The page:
Avicenna on Theology


“The year 1951 is being celebrated throughout the Muslim world, and especially in Persia, as the millennary according to lunar reckoning of the birth of Avicenna, one of the greatest and most original thinkers produced by Islam, Dom in 370 (980) at the little village of Afshana in the province of Bukhara-a region now hopelessly lost within the territories of the Soviet empire -Abu ‘Ali al-Husain ibn ,Abd Allah called Ibn Sina (to give him his Muslim name) largely by virtue of his own exceptional genius and diligent self-instruction became a master alike of the ancient Greek learning and the Arab sciences, and was the author of large works on medicine and philosophy which, translated into Latin, continued to be studied in the medieval universities of Europe to the end of the sixteenth century. Concerning Avicenna genealogy we know virtually nothing. His father ‘Abd Allah, a native of Balkh, was appointed governor of an outlying district of Bukhara by the Samanid ruler Nuh ibn Mansur, and was therefore presumably a man of some”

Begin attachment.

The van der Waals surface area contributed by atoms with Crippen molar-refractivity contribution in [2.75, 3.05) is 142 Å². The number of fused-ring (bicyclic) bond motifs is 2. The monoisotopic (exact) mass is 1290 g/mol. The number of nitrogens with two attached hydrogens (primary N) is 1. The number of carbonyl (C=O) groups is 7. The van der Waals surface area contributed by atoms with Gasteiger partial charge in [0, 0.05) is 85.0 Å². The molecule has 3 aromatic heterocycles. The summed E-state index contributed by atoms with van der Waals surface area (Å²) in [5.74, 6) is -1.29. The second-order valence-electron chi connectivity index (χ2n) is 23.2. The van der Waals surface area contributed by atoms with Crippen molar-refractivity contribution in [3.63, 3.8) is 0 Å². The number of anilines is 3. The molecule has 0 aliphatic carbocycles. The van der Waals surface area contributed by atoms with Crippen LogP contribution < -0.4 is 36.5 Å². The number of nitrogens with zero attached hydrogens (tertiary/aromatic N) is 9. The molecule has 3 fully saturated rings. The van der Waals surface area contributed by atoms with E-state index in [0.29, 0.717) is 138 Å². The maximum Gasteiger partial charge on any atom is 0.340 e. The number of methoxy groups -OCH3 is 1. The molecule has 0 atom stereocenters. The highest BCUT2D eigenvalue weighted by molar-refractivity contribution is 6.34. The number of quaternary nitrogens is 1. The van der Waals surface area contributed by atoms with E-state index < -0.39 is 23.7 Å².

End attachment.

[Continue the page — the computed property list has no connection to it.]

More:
Ibn Sina, Avicenna On Theology (trans. Arberry)

Avicenna – Jon McGinnis


“Ex nihilo nihilo fit: Nothing comes from nothing, and Avicenna and his philosophy are no exception. Indeed, multiple influences were at work in the formation of his thought. In this chapter, I consider a few of these influ- ences so as to provide a general backdrop against which to situate the intel- lectual and political-historical milieu within which Avicenna worked.1 To this end, I begin the odyssey that was Avicenna’s life with a brief look at the Greek scientific and philosophical course curriculum being taught at the Academies in Athens and Alexandria, which in turn became the standard regimen of study for those practitioners of falsafa, that is, the Arabic philo-“

McGinnis, Avicenna